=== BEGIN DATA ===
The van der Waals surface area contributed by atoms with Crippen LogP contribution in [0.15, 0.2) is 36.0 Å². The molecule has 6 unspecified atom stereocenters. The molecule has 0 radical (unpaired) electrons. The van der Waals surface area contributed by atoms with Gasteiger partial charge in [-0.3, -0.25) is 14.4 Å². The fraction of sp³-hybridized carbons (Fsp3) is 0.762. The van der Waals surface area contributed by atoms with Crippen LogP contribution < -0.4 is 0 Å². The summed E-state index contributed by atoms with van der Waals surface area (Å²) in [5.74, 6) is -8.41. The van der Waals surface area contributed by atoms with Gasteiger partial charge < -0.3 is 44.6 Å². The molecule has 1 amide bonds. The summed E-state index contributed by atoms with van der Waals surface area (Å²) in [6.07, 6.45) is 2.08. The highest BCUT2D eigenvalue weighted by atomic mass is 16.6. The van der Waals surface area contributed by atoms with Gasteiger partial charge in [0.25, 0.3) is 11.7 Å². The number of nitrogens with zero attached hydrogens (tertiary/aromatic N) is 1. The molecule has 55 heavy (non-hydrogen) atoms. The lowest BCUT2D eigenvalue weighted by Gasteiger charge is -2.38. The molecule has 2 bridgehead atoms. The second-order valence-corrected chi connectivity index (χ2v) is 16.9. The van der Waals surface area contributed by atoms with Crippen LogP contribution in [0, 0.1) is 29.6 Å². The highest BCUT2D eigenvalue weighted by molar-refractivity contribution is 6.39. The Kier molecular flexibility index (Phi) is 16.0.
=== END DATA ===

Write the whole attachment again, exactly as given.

The van der Waals surface area contributed by atoms with Crippen LogP contribution in [0.15, 0.2) is 36.0 Å². The molecule has 6 unspecified atom stereocenters. The molecule has 0 radical (unpaired) electrons. The van der Waals surface area contributed by atoms with Gasteiger partial charge in [-0.3, -0.25) is 14.4 Å². The fraction of sp³-hybridized carbons (Fsp3) is 0.762. The van der Waals surface area contributed by atoms with Crippen LogP contribution < -0.4 is 0 Å². The summed E-state index contributed by atoms with van der Waals surface area (Å²) in [5.74, 6) is -8.41. The van der Waals surface area contributed by atoms with Gasteiger partial charge < -0.3 is 44.6 Å². The molecule has 1 amide bonds. The summed E-state index contributed by atoms with van der Waals surface area (Å²) in [6.07, 6.45) is 2.08. The highest BCUT2D eigenvalue weighted by atomic mass is 16.6. The van der Waals surface area contributed by atoms with Gasteiger partial charge in [0.25, 0.3) is 11.7 Å². The number of nitrogens with zero attached hydrogens (tertiary/aromatic N) is 1. The molecule has 55 heavy (non-hydrogen) atoms. The lowest BCUT2D eigenvalue weighted by Gasteiger charge is -2.38. The molecule has 2 bridgehead atoms. The second-order valence-corrected chi connectivity index (χ2v) is 16.9. The van der Waals surface area contributed by atoms with Crippen LogP contribution in [0, 0.1) is 29.6 Å². The highest BCUT2D eigenvalue weighted by molar-refractivity contribution is 6.39. The Kier molecular flexibility index (Phi) is 16.0.